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eric nave – the secrets man

Nave, Theodore Eric (1899–1993)

by Eric Pace

Capt. Eric Nave, an Australian who broke Japanese codes for Britain during World War II and was the co-author of a disputed 1991 book about Pearl Harbor, died last month, London newspapers reported last week. He was 94.

In reporting his death, The Daily Telegraph and The Guardian did not give its cause or say where he lived.

The Daily Telegraph said Captain Nave was “one of the most important pioneering personalities in the secret world of code-breaking” and his “long years in intelligence made him almost compulsively secretive.”

Born in Adelaide, he joined the Australian Navy in 1916 and later spent years in the British Navy. In 1919 he decided to study Japanese, learning it so well that in 1924 a Japanese admiral called him a genius.

Dan van derDat, a British military historian, wrote in The Guardian last week that Mr. Nave made “enormous inroads” into Japanese coded messages. In June 1939, shortly before World War II broke out in Europe, the Japanese Navy began using an important new code. Captain Nave was able to read it by the end of the year.

He drew on his experiences in his book, Betrayal at Pearl Harbor: How Churchill Lured Roosevelt Into World War II, which was published in the United States by Summit Books. Its other co-author was James Rusbridger.

The authors contend that if Britain had shared its understanding of the Japanese Navy’s codes with the United States all through 1941, the Japanese force that mounted the surprise attack on Pearl Harbor on Dec. 7, 1941, might have been crushed by forewarned American defenders.

“The denial of this information was no accident,” the book says, “but the deliberate policy of Churchill himself to achieve his aim of dragging America into the war.”

In an essay in The New York Times Book Review, Stephen E. Ambrose, a military historian, wrote that the authors’ charge “makes no sense at all.” He said that if Churchill “knew the attack was coming, he certainly would have wanted the United States Navy to meet and defeat it –after all, the United States would be fully into the war the moment the battle began.”

 

Captain Nave ended his naval career in 1947, joined the Australian Security Intelligence Organization and retired in 1959.

asio

http://oa.anu.edu.au/obituary/nave-theodore-eric-17834

~!~

 

17 Comments Post a comment
  1. I have a copy of a 1959 SAPOL document that states the back cover was missing. Will link it to the last post.

    July 12, 2017
    • There is ambiguity in the paragraph about the missing slip and missing leaf … the newspaper must have had a disinterested editor.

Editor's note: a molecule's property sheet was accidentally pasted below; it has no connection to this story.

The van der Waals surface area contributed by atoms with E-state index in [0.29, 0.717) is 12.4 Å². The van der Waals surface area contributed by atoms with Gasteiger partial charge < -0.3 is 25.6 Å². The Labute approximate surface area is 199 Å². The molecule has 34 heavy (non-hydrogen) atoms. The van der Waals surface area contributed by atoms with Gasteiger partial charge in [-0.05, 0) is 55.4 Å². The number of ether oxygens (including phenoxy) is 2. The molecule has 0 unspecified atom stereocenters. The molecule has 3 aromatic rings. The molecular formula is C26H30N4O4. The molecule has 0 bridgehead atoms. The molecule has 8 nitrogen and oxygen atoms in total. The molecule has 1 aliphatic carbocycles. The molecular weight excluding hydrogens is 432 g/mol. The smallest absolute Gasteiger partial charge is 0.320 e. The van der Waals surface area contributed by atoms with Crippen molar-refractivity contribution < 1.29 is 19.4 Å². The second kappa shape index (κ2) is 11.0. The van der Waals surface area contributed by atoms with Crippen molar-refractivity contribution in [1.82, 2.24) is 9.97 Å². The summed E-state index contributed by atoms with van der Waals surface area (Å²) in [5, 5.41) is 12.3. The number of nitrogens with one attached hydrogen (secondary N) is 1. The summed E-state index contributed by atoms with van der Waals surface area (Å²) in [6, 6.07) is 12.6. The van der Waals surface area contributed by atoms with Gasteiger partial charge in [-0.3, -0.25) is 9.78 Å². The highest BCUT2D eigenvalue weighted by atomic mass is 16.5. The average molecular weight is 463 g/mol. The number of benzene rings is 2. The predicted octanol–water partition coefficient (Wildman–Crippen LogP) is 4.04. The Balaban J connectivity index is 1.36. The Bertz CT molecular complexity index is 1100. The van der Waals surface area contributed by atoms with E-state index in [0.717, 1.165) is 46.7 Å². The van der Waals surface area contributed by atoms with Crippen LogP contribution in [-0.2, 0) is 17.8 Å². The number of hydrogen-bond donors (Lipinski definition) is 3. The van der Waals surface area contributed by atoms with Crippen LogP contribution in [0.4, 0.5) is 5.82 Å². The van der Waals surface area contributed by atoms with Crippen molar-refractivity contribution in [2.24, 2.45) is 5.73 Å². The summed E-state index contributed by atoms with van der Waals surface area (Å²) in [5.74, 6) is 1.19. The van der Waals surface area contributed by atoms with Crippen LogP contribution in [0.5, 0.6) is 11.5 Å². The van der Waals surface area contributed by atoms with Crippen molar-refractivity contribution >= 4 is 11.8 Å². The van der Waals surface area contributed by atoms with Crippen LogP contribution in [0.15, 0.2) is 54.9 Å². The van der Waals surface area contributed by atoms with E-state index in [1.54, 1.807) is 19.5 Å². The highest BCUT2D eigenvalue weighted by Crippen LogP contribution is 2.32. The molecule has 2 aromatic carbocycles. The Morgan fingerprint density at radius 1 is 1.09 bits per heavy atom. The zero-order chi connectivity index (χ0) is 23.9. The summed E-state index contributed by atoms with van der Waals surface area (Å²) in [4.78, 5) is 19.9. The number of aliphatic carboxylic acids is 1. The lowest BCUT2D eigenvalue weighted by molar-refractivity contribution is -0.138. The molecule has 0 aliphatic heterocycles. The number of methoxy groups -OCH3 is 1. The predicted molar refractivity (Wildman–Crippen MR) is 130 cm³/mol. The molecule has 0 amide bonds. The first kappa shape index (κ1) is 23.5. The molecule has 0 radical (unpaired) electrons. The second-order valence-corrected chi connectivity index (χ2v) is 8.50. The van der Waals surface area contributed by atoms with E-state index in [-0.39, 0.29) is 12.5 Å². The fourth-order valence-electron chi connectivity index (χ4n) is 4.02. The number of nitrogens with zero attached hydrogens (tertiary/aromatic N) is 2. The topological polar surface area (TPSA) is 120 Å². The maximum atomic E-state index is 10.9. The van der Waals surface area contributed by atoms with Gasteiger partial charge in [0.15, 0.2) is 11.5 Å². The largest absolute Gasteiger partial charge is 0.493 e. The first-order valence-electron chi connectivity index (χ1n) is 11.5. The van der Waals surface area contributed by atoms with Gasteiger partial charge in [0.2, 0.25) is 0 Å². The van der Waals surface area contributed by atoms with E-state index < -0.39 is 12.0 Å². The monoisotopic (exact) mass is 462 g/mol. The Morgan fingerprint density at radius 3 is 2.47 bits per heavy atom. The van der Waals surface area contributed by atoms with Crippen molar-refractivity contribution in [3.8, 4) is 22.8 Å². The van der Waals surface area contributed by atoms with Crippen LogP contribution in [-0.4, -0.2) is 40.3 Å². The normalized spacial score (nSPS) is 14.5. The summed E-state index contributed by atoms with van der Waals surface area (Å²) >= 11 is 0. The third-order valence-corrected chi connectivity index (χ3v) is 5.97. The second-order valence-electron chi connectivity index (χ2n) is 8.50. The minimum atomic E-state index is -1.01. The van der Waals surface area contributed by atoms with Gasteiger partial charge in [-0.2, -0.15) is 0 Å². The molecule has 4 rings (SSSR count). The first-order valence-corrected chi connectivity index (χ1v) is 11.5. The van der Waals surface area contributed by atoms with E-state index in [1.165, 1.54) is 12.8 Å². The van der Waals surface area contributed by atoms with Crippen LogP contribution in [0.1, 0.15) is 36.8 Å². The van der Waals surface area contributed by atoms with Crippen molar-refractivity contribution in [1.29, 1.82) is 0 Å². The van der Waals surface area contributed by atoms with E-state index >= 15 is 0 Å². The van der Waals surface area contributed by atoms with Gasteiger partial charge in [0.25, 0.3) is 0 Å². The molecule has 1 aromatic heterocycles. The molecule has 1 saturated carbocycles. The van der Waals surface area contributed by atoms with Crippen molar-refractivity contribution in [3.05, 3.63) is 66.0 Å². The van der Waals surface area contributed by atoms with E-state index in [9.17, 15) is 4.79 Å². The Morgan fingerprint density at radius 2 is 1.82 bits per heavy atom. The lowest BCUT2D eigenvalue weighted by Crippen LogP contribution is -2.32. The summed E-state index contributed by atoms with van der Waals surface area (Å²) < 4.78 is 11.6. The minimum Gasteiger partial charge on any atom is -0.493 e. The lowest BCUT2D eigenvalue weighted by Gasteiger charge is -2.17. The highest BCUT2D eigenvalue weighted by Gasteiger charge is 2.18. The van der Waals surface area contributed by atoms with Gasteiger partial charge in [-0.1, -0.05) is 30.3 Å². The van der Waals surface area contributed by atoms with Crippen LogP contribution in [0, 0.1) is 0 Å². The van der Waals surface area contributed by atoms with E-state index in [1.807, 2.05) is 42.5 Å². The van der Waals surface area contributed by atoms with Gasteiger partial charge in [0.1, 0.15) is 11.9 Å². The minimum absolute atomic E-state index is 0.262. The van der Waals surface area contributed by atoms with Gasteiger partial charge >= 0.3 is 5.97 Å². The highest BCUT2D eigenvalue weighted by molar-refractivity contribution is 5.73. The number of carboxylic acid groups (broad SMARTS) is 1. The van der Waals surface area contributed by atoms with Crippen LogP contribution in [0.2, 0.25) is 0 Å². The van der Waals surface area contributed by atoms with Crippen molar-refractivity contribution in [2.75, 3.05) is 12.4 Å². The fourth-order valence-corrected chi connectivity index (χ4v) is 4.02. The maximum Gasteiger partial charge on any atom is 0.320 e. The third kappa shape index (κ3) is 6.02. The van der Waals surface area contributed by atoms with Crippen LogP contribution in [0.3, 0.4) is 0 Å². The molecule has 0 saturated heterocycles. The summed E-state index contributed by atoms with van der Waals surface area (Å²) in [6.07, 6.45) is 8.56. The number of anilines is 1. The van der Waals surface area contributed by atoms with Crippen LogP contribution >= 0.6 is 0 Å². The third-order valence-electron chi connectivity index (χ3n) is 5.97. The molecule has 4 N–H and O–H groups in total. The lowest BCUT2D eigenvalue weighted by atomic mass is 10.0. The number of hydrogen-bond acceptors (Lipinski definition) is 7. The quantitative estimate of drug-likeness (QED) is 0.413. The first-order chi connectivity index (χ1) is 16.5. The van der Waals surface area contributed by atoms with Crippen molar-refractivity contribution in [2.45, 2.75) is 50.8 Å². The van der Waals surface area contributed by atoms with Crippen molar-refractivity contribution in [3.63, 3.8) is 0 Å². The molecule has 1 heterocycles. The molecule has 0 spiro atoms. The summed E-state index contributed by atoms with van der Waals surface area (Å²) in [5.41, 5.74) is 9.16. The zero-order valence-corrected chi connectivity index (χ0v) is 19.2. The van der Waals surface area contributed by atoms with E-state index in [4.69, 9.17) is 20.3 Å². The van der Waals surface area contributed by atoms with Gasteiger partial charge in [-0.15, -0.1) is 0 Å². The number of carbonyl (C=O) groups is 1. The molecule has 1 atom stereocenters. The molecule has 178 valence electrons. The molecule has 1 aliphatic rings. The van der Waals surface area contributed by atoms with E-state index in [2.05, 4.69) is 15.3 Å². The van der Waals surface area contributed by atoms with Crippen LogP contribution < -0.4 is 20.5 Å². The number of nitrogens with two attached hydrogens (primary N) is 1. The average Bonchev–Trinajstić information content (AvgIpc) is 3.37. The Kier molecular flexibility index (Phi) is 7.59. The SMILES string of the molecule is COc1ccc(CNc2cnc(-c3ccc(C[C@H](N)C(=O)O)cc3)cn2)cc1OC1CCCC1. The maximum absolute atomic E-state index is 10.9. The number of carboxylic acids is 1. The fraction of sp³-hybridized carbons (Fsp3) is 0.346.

July 12, 2017
  2. After two failed attempts at getting this up as a comment on Cipher Mysteries.

    “What was revealed by this was several lines of mysterious cipher-like letters, and either one or two phone numbers (though it is still unknown which). This was quickly passed on to a well-known codebreaker (who was, without any real doubt, Captain Eric Nave): he determined that the letters seemed not to be a code or a cipher, but were instead an acrostic – the initial letters of a sequence of words.”

    .. from your (Pelling) post.

    Knowing Eric Nave was a very secretive man and working with ASIO at the time he was given the Rubaiyat, would he be likely to tell anyone outside the agency of his findings?
    So where did you learn of them, nickpelling?

    July 12, 2017
    • http://ciphermysteries.com/2014/08/28/tamam-shud-loose-end-roundup

      “While following up the whole how-was-the-Rubaiyat-photograph-made question, I noticed that it was sent to “decoding experts at Army Headquarters, Melbourne” (26 July 1949, Feltus p.108) and that on the next day a “Navy ‘code cracker’ was tackling the task this afternoon” (Feltus p.110).”

      July 12, 2017
      • And from that you deduced it was given to Eric Nave a couple of months before he joined ASIO, then you added what you thought his findings might have been, findings that coincidentally agreed with your own opinion, is that how it goes?

        July 13, 2017
  3. There is a copy of the letter from Naval Intelligence to SAPOL, from memory I don’t think it was signed by Eric Nave. Stand to be corrected on that of course.

    July 12, 2017
    • Nave wasn’t with the Navy at the time, GC, he was with ASIO.

      July 12, 2017
      • Nave started with ASIO on 15th December 1949.

        July 13, 2017
        • My mistake …. Where did read of his findings?

          July 13, 2017
  4. Yes i know, just thought I’d add my two pennyworth 🙂

    July 12, 2017
    • Steady mate, you and me and Clive will make a fortune out of this when the movie offers start coming in.

      July 12, 2017
  5. The Best Is Yet To Come 🙂 Just need to be careful with them puppies…

    July 12, 2017
  6. Clive #

    He was living at 46 Cochrane St, Brighton North (1951)? Interesting files on the NAA site

    July 15, 2017
    • Interesting fellow, Clive, our Captain Nave, inquisitive and secretive – and known all around the intelligence traps.

      July 15, 2017
  7. Did you follow up on Bob Wake?

    July 15, 2017
    • Steady mate, I’m halfway through a bowl of butter chicken.

      July 15, 2017

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